In the Chevron case in 1984, the Supreme Court considered the EPA’s interpretation of a regulation under the Clean Air Act. The Court created a two-step approach applicable to judicial review of agency action. When a court considered what a regulation meant, the first question was whether Congress had directly spoken to that particular question. In other words, look to the statutory language. If Congress had spoken, that was the end of the analysis, and courts were supposed to reject administrative agency constructions that were contrary to clear congressional intent. But if the statute was silent or ambiguous with respect to the question at hand, a court could not apply its own judgment, but rather was required to defer to the agency if the agency had offered a permissible interpretation of the statute, even that construction was not the reading the court would have reached on its own. Supporters of the Chevron doctrine believed it made sense to leave these detailed technical questions to the subject matter experts housed in the bureaucratic agencies. But many pointed out that this test flew in the face of the APA and traditional ideas of the judicial branch, which usually require courts to decide issues of law and interpret statutes. In other words, Chevron created a separation of powers problem. There can be no doubt that Chevron shifted power away from the legislative and judicial branches of the government and settled that power on executive branch administrative agencies. This was the test for 40 years — the case was cited over 17,000 times and had wide-reaching impacts.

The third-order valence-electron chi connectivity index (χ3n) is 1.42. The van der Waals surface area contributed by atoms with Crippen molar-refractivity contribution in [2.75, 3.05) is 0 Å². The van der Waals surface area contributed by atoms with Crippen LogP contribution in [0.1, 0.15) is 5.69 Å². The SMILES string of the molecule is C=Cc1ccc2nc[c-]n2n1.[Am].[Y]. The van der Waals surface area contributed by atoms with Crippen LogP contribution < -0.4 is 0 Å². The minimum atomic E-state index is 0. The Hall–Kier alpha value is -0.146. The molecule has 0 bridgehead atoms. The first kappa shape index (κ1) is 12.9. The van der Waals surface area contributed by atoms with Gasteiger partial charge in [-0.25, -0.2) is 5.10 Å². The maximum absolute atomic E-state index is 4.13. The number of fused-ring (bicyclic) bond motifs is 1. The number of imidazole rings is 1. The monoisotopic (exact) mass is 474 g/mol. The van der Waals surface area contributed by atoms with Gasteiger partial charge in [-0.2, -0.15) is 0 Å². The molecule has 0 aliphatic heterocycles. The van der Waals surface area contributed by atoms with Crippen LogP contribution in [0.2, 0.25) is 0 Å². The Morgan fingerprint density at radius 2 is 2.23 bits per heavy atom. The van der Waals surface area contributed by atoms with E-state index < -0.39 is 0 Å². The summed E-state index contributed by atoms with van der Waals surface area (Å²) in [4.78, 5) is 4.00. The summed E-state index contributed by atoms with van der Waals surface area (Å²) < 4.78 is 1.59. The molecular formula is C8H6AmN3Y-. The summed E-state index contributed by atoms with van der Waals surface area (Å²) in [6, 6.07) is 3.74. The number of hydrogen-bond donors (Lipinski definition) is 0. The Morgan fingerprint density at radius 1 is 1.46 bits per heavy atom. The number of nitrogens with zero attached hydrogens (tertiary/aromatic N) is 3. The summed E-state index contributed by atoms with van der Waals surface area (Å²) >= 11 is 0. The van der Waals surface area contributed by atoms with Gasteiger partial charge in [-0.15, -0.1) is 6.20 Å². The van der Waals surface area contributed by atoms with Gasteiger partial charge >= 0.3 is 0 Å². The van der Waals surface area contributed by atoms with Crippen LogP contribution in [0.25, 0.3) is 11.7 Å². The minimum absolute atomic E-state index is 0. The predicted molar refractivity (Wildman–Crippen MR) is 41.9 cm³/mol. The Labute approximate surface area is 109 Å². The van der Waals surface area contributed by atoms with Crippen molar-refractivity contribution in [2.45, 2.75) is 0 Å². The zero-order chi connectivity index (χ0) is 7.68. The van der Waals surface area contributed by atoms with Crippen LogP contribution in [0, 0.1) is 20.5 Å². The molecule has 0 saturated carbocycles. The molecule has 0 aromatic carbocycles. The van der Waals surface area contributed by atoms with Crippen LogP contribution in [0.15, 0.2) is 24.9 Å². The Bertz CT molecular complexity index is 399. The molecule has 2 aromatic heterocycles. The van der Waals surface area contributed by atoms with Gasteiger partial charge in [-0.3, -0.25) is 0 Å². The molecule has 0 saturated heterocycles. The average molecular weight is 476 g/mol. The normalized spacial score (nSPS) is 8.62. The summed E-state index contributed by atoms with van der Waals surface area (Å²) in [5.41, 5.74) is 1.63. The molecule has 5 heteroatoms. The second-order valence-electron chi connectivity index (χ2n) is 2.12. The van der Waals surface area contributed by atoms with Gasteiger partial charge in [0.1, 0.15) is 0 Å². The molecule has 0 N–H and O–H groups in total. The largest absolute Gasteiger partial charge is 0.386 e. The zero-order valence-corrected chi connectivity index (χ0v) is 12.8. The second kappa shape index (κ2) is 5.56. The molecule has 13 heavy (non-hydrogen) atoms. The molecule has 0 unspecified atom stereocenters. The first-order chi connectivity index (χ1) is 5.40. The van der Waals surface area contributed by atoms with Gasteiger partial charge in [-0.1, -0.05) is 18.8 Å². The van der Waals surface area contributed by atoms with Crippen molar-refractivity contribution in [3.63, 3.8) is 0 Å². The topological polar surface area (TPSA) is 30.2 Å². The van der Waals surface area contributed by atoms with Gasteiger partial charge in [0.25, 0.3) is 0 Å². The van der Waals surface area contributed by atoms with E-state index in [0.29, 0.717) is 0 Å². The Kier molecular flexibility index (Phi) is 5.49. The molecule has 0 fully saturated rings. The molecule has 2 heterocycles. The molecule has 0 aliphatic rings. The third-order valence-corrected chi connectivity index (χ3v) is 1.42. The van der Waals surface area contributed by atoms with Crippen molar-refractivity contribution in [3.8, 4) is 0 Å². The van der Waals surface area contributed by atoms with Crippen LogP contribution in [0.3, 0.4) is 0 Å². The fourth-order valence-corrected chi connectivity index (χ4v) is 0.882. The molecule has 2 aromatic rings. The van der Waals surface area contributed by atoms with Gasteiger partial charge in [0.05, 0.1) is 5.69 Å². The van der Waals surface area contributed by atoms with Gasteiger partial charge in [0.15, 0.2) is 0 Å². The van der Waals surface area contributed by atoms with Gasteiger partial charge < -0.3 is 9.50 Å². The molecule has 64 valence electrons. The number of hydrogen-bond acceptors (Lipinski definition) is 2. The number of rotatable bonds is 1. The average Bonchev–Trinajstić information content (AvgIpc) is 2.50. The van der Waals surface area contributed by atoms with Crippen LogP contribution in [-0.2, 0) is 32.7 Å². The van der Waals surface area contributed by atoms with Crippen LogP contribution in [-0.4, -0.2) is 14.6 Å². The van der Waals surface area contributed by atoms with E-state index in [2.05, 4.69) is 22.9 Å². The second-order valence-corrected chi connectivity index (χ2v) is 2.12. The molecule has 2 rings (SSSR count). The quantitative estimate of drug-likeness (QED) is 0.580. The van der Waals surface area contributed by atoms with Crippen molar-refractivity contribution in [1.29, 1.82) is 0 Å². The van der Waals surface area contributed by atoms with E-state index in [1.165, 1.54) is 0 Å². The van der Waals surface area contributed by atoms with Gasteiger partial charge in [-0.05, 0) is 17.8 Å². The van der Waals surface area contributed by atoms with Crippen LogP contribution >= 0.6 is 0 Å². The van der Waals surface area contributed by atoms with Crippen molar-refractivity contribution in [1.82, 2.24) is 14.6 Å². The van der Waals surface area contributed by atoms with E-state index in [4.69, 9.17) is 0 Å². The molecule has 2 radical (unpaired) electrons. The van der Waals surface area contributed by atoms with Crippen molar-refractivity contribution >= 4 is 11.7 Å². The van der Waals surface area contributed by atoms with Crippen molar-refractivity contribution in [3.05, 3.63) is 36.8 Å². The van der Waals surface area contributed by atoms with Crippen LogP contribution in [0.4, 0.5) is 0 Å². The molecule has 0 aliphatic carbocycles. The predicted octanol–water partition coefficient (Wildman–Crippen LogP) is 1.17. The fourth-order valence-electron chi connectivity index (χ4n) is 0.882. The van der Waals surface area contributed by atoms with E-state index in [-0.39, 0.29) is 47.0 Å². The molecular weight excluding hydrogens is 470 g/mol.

Now, in Loper Bright, the Supreme Court has overturned Chevron and created a new approach for administrative law. The decision actually rests on two consolidated cases, both involving a 1976 federal law that requires herring boats to carry federal observers to collect data used to prevent overfishing. Under a 2020 regulation interpreting the law, owners of the boats were required to pay $700 a day for the federal observers. The lower courts upheld the regulation based on Chevron deference. But the Supreme Court rejected this approach. Instead, the Court explained that our Framers (think Alexander Hamilton) anticipated that courts would often confront statutory ambiguities and expected that courts would use their own legal judgment in resolving those ambiguities. The Court rejected Chevron’s conclusion that the inquiry is fundamentally different just because an administrative interpretation is in play. The Court pointed out that while early federal decisions afforded due respect when appropriate to the federal agencies charged with enforcing the law, the Chevron case went too far in giving great deference. Now, based on Loper Bright, when considering a conflicting interpretations of a statute, courts are instructed to independently interpret the statute and effectuate the will of Congress subject to constitutional limits.